If you stand on the Boulevard des Moulins and look through the bay window of Artcurial’s Monaco offices, you can see a book cover by Belgian cartoonist Hergé that could become the highest grossing piece of comic art ever to be sold. 

The piece in question is the original cover design of The Blue Lotus, the fifth episode of Hergé’s legendary comic book series “The adventures of Tintin”. A 35 cm by 35cm square, painted in India ink, watercolour and gouache, its value is estimated between 2 and 3 million euros. It depicts Tintin hiding with his fox terrier Milou in a Ming-Era vase, while a menacing dragon towers above them. 

Inspired by a picture of Chinese American actress Anna May Wong, the piece has never been on the market up to now and will be auctioned off in Paris on November 21st. Until then, the painting is on its own European Grand Tour. After Monaco, it will be sent to Brussels – Tintin’s birthplace – then Munich, before its final stop in Paris. 

Anna May Wong in a promotional shoot for Shanghai Express (1932). The cover is said to have inspired The Blue Lotus (1936)

An unlikely friendship

After the USSR, Congo, America and Egypt, Tintin heads for China, hoping to dismantle the opium trafficking industry. This new adventure marks a turning point in Hergé’s career: The Blue Lotus is the first book in which Hergé’s depiction of foreign cultures is based upon original research and the cartoonist no longer relies on commonplace assumptions and stereotypes to bring Tintin’s voyages alive.

To account for such change is Hergé’s friendship with Chinese artist Zhang Chongren. Zhang was studying in Brussels at the time and introduced Hergé to Chinese culture, allowing the cartoonist to go beyond European prejudices about the so-called “Orient”. Not a stranger to a little self-irony, Hergé even included in The Blue Lotus a strip openly mocking the many stereotyped assumptions that Europeans held about China in the 1930s.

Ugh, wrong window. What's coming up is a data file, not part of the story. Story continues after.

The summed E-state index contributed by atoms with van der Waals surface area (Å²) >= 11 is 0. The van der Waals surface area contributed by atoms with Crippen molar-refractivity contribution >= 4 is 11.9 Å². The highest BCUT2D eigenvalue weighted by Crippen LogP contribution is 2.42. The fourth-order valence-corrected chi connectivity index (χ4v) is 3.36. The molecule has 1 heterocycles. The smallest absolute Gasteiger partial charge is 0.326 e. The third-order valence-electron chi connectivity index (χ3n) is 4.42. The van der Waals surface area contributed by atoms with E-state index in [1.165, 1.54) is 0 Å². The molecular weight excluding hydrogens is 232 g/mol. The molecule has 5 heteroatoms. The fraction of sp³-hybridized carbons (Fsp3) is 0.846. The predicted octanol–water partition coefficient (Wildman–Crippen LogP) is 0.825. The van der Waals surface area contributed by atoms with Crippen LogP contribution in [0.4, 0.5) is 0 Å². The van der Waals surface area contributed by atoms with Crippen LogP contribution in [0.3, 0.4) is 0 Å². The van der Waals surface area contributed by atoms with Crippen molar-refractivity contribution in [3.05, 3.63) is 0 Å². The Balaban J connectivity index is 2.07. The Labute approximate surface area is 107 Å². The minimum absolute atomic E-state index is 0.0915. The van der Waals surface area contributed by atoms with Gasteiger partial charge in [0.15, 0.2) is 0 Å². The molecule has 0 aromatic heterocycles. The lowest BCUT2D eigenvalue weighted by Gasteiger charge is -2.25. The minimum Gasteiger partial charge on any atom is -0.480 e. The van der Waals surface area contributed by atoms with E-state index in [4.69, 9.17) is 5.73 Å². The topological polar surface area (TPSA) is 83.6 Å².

Hergé, his wife Germaine and Zhang Chongren in Brussels in 1934. Collection Studios Hergé

Money matters 

Artcurial has an impressive track-record when it comes to comics. The French auction house holds the record for the most expensive piece of comic art ever sold: the original inside cover pages of Tintin were auctioned off by Artcurial in 2014 for 2.6 million euros, a record which The Blue Lotus is expected to break. 

This artwork is a genuine masterpiece

“This is a unique piece, and probably the most important piece of comic art from a private collection. This artwork is a genuine masterpiece encapsulating Hergé’s genius and is probably the most beautiful Tintin album cover ever!” tells us Eric Leroy, Artcurial’s comic strips expert. 

Of course, there cannot be an exceptional price without an exceptional story. The design was originally refused by Hergé’s publisher because too expensive to print. Hergé then gave the drawing to Louis Casterman, the son of his publisher, who kept it tucked away in a drawer, carefully folded into six. 

The fold marks remain visible on the painting to this day. When asked about the impact of such marks, Artcurial’s comic strips expert replies that it all depends on the buyer: “The marks are part of the piece’s history. You could even say that because it was folded for so long, the drawing has kept its original colours. It is up to the future buyer to restore it to its initial state, if they wish to.” 

Tintin in Monegasque

HERGE-LOTUS-A-300px-3
The original cover design by Hergé

In 2010, Nice university professor Eliane Mollo and Dominique Salvo-Cellario, teacher of Monegasque language in Monaco, set themselves a peculiar task: to translate the 21st volume of the Tintin saga – the Castafiore Emerald (“Les bijoux de la Castafiore”) – into Monegasque. Mindful to preserve the orality of the language, the result is a story filled with references to the Principality. 

In Monegasque, the title becomes I Ori d’A Castafiore. Tintin’s dog is now called Milu (rather than Milou) and barks in the local dialect (“bau bau”), while Captain Haddock is no longer Captain Haddock, but captain Stocafì, after a local cod stew.

The original cover design of The Blue Lotus (1936) is on show at Artcurial Monaco until September 11th